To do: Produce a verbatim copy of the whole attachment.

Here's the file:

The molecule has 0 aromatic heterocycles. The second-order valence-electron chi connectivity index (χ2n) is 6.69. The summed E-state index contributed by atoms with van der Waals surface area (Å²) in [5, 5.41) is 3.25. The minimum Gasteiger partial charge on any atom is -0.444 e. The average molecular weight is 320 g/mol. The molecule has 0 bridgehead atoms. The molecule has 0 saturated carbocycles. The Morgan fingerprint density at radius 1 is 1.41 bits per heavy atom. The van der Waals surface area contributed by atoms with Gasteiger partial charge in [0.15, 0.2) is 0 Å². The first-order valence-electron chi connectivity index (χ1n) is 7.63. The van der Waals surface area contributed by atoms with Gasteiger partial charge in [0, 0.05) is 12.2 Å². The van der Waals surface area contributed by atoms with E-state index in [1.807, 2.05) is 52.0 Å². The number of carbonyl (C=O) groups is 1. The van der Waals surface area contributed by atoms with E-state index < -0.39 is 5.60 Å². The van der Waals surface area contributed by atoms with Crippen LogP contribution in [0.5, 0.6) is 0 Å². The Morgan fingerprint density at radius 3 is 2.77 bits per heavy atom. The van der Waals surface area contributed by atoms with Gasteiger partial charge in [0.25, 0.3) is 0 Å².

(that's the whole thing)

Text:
The molecule has 0 aromatic heterocycles. The second-order valence-electron chi connectivity index (χ2n) is 6.69. The summed E-state index contributed by atoms with van der Waals surface area (Å²) in [5, 5.41) is 3.25. The minimum Gasteiger partial charge on any atom is -0.444 e. The average molecular weight is 320 g/mol. The molecule has 0 bridgehead atoms. The molecule has 0 saturated carbocycles. The Morgan fingerprint density at radius 1 is 1.41 bits per heavy atom. The van der Waals surface area contributed by atoms with Gasteiger partial charge in [0.15, 0.2) is 0 Å². The first-order valence-electron chi connectivity index (χ1n) is 7.63. The van der Waals surface area contributed by atoms with Gasteiger partial charge in [0, 0.05) is 12.2 Å². The van der Waals surface area contributed by atoms with E-state index in [1.807, 2.05) is 52.0 Å². The number of carbonyl (C=O) groups is 1. The van der Waals surface area contributed by atoms with E-state index < -0.39 is 5.60 Å². The van der Waals surface area contributed by atoms with Crippen LogP contribution in [0.5, 0.6) is 0 Å². The Morgan fingerprint density at radius 3 is 2.77 bits per heavy atom. The van der Waals surface area contributed by atoms with Gasteiger partial charge in [0.25, 0.3) is 0 Å².